“Emotional intelligence may be your staff’s greatest client-retention tool,” proclaims Club Industry

However, many fitness business owners are unaware of the power of this soft skill, why it matters, and tips for hiring for emotional intelligence (EI).

Defining Emotional Intelligence

“Emotional intelligence refers to the ability to identify and manage one’s own emotions, as well as the emotions of others,” according to Psychology Today. While there’s some variability between experts regarding what, exactly, emotional intelligence comprises, the consensus is that it includes three basic components: emotional awareness; the ability to harness those emotions and use them in decision-making; and the ability to manage and regulate emotions — both their own and those of others. 

EI and the Fitness Industry

EI has many personal and professional applications, including in the fitness industry, where so much hangs on making members feel valued. Yet, many clubs are falling short in this measure. 

PFP editor Lindsay Vastola said in a Club Industry webinar, “These challenges, these frustrations, are not a problem of technology or the client management systems that we’re using — these are people problems. These are emotional, deep-rooted problems between people. The more we can start paying attention to the [employees] actually delivering the technology, delivering the fitness programming classes, that’s where we start to bridge the gap between those frustrations of [clients] and the outcomes that we want.” 

According to Vastola, these concepts are applicable to many aspects of the fitness business, including sales, marketing, fitness training, quality assurance, and client and staff retention.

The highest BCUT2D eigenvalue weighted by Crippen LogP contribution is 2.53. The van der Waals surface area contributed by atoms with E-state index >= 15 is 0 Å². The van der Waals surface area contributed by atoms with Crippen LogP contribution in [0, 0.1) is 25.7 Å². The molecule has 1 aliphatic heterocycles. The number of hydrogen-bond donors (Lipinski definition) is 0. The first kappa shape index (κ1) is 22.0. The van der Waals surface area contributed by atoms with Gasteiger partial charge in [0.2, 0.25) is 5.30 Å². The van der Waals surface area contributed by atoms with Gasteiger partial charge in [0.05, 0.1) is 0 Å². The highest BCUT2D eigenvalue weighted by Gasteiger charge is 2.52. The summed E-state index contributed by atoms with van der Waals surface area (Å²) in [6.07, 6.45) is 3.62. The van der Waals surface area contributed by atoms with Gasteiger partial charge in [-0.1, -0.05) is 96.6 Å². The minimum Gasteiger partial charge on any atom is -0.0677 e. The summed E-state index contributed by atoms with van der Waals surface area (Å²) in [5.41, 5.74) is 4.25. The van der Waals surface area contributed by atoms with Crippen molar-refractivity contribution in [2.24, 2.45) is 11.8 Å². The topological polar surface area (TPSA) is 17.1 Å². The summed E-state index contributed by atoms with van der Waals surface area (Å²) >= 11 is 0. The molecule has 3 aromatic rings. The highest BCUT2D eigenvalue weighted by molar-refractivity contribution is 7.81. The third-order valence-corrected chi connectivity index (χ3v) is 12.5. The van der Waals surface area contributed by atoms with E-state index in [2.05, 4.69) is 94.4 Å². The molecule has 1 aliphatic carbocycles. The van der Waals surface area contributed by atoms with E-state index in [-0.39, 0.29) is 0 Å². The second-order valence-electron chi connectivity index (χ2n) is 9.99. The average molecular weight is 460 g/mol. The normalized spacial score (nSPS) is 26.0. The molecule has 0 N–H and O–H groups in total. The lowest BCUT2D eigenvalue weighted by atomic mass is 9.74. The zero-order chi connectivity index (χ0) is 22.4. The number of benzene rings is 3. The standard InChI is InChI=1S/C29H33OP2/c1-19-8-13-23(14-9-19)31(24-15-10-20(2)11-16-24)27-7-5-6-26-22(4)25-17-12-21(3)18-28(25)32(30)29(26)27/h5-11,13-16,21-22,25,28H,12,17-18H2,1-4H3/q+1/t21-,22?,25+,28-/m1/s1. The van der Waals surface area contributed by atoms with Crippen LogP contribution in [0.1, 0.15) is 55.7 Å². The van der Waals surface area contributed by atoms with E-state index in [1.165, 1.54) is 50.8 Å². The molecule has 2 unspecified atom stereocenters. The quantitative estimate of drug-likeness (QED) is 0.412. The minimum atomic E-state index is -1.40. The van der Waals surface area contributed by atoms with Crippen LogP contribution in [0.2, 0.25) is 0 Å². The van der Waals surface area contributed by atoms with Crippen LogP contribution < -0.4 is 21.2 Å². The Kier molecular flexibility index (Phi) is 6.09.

Hiring for EI

How can you incorporate EI into your hiring strategies? Interviewing for emotional intelligence can be tricky as people can be vague and or, intentionally or otherwise, misrepresent their characteristics and how they’d behave in certain situations. Conversely, behavioral event interviewing can yield more meaningful insights into people’s competencies. 

The Society for Human Resource Management (SHRM) explains: “Behavioral interviewing focuses on a candidate’s past experiences by asking candidates to provide specific examples of how they have demonstrated certain behaviors, knowledge, skills, and abilities. Answers to behavioral interview questions should provide verifiable, concrete evidence as to how a candidate has dealt with issues in the past. This information often reveals a candidate’s actual level of experience and his or her potential to handle similar situations in your organization. Behavioral interview questions tend to be pointed, probing, and specific.”

Another tactic? Not only getting references but actually talking to them. “When you actually talk with a reference, you can ask specific and pointed questions about how the candidate demonstrated various EI competencies. Get lots of examples, with lots of detail. Specifically, ask for examples of how your candidate treats other people,” advises Harvard Business ReviewGroup of people giving high fives at a gym.

One additional thing to keep in mind about hiring for EI is that while it may come naturally to some people, it can also be taught and learned through EI training and developing. According to EI expert Daniel Goleman, this can include employee self-analysis of their own EI levels; encouraging employees to embrace stress management, such as meditation; modeling active listening; and promoting empathy building through team building events. 

In addition to boosting EI among their staff, fitness businesses can support member retention and recruitment in other ways, including by endeavoring to provide more of what people are looking for in terms of products, services, and programming. Enter wearable technology.  Download the catalog today to learn more about how fitness monitoring technology can help your business succeed.